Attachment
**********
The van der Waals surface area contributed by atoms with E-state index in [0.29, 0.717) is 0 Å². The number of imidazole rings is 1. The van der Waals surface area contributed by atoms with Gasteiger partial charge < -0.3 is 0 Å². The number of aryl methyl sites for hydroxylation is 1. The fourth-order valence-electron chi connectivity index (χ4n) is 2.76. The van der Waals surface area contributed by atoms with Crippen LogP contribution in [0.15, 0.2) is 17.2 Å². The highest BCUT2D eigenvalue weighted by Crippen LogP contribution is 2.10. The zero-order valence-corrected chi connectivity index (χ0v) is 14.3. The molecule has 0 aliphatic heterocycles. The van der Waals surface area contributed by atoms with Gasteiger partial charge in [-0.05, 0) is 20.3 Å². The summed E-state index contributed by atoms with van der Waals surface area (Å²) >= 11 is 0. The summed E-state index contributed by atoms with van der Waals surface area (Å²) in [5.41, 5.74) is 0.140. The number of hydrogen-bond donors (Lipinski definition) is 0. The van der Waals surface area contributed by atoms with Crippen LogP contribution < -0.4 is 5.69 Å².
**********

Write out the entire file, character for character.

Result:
The van der Waals surface area contributed by atoms with E-state index in [0.29, 0.717) is 0 Å². The number of imidazole rings is 1. The van der Waals surface area contributed by atoms with Gasteiger partial charge < -0.3 is 0 Å². The number of aryl methyl sites for hydroxylation is 1. The fourth-order valence-electron chi connectivity index (χ4n) is 2.76. The van der Waals surface area contributed by atoms with Crippen LogP contribution in [0.15, 0.2) is 17.2 Å². The highest BCUT2D eigenvalue weighted by Crippen LogP contribution is 2.10. The zero-order valence-corrected chi connectivity index (χ0v) is 14.3. The molecule has 0 aliphatic heterocycles. The van der Waals surface area contributed by atoms with Gasteiger partial charge in [-0.05, 0) is 20.3 Å². The summed E-state index contributed by atoms with van der Waals surface area (Å²) >= 11 is 0. The summed E-state index contributed by atoms with van der Waals surface area (Å²) in [5.41, 5.74) is 0.140. The number of hydrogen-bond donors (Lipinski definition) is 0. The van der Waals surface area contributed by atoms with Crippen LogP contribution < -0.4 is 5.69 Å².